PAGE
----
An initial review of two ongoing Phase 1 trials evaluating SPEAR T-cells targeting MAGE-A10 in non-small cell lung cancer (NSCLC) and in bladder, melanoma, and head and neck cancers, revealed that the therapy is safe and well-tolerated.
The findings led to the expansion of the triple tumor study, which will now treat patients with the next SPEAR T-cell dose of 1 billion cells. Researchers will discuss escalating the NSCLC study after the sixth patient has been dosed.
“These safety results, with one of our wholly-owned SPEAR T-cell treatments, and the upcoming escalation to the next dose in the triple tumor study are significant as they allow us to progress treating patients in these studies at a potentially active cell dose,” Rafael Amado, chief medical officer at Adaptimmune Therapeutics, said in a press release.
MAGE-A10 is a cancer antigen, or molecule that can trigger an immune response against cancer. Researchers have found high levels of its expression in multiple solid tumors.
Adaptimune’s therapy uses a patient’s own T-cells and modifies them to bind to a particular cancer protein, in this case, MAGE-A10. This improves their ability to recognize and kill cancer cells. The company calls the T-cell platform it developed SPEAR, for specific peptide enhanced affinity receptor.
The MAGE-A10 SPEAR T-cell therapy is currently being tested in two Phase 1 dose-escalation trials. One study (NCT02592577) is being conducted in patients with late-stage (stages 3 and 4) NSCLC. The other (NCT02989064) is testing the approach in three cancer types: bladder, melanoma, and head and neck cancers.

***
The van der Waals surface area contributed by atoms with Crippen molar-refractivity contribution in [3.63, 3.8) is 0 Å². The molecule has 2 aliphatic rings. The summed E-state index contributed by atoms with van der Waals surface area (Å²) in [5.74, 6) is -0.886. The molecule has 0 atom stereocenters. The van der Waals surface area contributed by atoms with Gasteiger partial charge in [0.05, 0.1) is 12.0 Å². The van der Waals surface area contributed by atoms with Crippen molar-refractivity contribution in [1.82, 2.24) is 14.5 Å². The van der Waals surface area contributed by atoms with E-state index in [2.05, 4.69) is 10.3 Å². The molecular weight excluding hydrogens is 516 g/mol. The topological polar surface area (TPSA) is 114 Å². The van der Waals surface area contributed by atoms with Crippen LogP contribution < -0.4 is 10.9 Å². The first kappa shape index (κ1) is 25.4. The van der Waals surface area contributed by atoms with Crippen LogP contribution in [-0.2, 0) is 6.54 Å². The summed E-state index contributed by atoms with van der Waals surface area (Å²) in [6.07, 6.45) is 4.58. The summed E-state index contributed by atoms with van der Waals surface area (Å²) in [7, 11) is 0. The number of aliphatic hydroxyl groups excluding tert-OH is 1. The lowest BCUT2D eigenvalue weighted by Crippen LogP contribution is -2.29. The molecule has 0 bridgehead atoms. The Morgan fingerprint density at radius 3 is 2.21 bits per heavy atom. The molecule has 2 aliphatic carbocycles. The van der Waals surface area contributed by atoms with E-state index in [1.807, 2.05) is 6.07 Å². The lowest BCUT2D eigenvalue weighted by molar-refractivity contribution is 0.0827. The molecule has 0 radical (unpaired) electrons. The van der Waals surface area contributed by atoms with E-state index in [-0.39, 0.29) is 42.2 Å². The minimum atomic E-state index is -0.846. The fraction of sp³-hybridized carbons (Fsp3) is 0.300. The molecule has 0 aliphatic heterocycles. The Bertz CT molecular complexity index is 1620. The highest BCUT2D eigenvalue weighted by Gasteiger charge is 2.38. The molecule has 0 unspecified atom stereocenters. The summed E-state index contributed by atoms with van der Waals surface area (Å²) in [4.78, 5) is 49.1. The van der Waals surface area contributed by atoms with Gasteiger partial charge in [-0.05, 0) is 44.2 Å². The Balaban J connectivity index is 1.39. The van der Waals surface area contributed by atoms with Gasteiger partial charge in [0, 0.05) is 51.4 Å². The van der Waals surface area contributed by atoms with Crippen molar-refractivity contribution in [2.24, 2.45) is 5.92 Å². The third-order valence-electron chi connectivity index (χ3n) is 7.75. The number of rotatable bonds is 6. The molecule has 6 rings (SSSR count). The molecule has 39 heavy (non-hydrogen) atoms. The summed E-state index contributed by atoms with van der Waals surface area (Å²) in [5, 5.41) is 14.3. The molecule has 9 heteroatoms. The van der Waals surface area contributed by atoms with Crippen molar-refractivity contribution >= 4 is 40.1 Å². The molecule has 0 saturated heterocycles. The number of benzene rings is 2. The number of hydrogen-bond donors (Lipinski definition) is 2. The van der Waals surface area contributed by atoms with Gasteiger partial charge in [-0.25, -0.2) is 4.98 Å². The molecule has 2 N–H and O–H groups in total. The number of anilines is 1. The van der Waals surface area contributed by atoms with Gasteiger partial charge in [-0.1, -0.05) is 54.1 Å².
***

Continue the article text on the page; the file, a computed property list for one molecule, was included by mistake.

Both trials planned to test three doses of SPEAR T-cells: 100 million, 1 billion, and 5 billion cells.
To date, five NSCLC patients and three patients from the triple tumor study have received the lowest treatment dose, 100 million cells. Therapy showed a good safety profile, with no major toxicity events being reported.
One NSCLC patient experienced a serious adverse event — cytokine release syndrome — which was resolved with treatment. In the triple tumor study, all adverse events were either mild or moderate in severity and were resolved with supportive treatment.
An independent safety review committee reviewed these data and decided that a higher dose of MAGE-A10 SPEAR T-cells can be tested in the triple tumor study. The administration of a higher dose in the NSCLC study will be reviewed by the committee after dosing of additional patients.
Adaptimmune expects to announce additional safety and efficacy data from the two trials in future scientific meetings.